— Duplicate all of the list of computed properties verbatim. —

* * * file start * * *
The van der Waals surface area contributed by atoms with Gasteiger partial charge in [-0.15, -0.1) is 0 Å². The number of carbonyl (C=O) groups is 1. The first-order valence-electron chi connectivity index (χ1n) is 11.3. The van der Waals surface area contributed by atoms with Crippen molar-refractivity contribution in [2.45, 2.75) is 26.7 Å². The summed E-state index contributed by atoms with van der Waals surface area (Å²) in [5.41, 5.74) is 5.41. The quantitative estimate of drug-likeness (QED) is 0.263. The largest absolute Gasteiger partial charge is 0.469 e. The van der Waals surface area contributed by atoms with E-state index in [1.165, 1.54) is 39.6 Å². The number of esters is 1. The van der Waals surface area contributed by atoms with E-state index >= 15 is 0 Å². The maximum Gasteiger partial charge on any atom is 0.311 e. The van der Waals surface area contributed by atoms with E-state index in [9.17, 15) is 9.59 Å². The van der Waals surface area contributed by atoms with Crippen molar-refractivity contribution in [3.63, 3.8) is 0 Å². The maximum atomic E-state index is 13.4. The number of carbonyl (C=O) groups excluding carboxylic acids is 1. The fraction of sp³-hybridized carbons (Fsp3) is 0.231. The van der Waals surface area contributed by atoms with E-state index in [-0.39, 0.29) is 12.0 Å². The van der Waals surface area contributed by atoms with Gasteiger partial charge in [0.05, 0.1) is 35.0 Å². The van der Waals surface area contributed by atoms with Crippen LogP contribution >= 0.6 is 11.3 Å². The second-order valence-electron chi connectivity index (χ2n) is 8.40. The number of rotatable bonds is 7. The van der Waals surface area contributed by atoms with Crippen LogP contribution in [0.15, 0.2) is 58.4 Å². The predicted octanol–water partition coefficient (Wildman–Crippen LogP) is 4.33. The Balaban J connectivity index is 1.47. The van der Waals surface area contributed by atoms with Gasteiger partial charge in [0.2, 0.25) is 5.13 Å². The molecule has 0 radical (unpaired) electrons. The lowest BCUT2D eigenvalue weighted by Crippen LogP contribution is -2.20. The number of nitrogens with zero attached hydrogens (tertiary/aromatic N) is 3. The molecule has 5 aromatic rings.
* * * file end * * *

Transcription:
The van der Waals surface area contributed by atoms with Gasteiger partial charge in [-0.15, -0.1) is 0 Å². The number of carbonyl (C=O) groups is 1. The first-order valence-electron chi connectivity index (χ1n) is 11.3. The van der Waals surface area contributed by atoms with Crippen molar-refractivity contribution in [2.45, 2.75) is 26.7 Å². The summed E-state index contributed by atoms with van der Waals surface area (Å²) in [5.41, 5.74) is 5.41. The quantitative estimate of drug-likeness (QED) is 0.263. The largest absolute Gasteiger partial charge is 0.469 e. The van der Waals surface area contributed by atoms with E-state index in [1.165, 1.54) is 39.6 Å². The number of esters is 1. The van der Waals surface area contributed by atoms with E-state index >= 15 is 0 Å². The maximum Gasteiger partial charge on any atom is 0.311 e. The van der Waals surface area contributed by atoms with E-state index in [9.17, 15) is 9.59 Å². The van der Waals surface area contributed by atoms with Crippen molar-refractivity contribution in [3.63, 3.8) is 0 Å². The maximum atomic E-state index is 13.4. The number of carbonyl (C=O) groups excluding carboxylic acids is 1. The fraction of sp³-hybridized carbons (Fsp3) is 0.231. The van der Waals surface area contributed by atoms with E-state index in [-0.39, 0.29) is 12.0 Å². The van der Waals surface area contributed by atoms with Gasteiger partial charge in [0.05, 0.1) is 35.0 Å². The van der Waals surface area contributed by atoms with Crippen LogP contribution >= 0.6 is 11.3 Å². The second-order valence-electron chi connectivity index (χ2n) is 8.40. The number of rotatable bonds is 7. The van der Waals surface area contributed by atoms with Crippen LogP contribution in [0.15, 0.2) is 58.4 Å². The predicted octanol–water partition coefficient (Wildman–Crippen LogP) is 4.33. The Balaban J connectivity index is 1.47. The van der Waals surface area contributed by atoms with Gasteiger partial charge in [0.2, 0.25) is 5.13 Å². The molecule has 0 radical (unpaired) electrons. The lowest BCUT2D eigenvalue weighted by Crippen LogP contribution is -2.20. The number of nitrogens with zero attached hydrogens (tertiary/aromatic N) is 3. The molecule has 5 aromatic rings.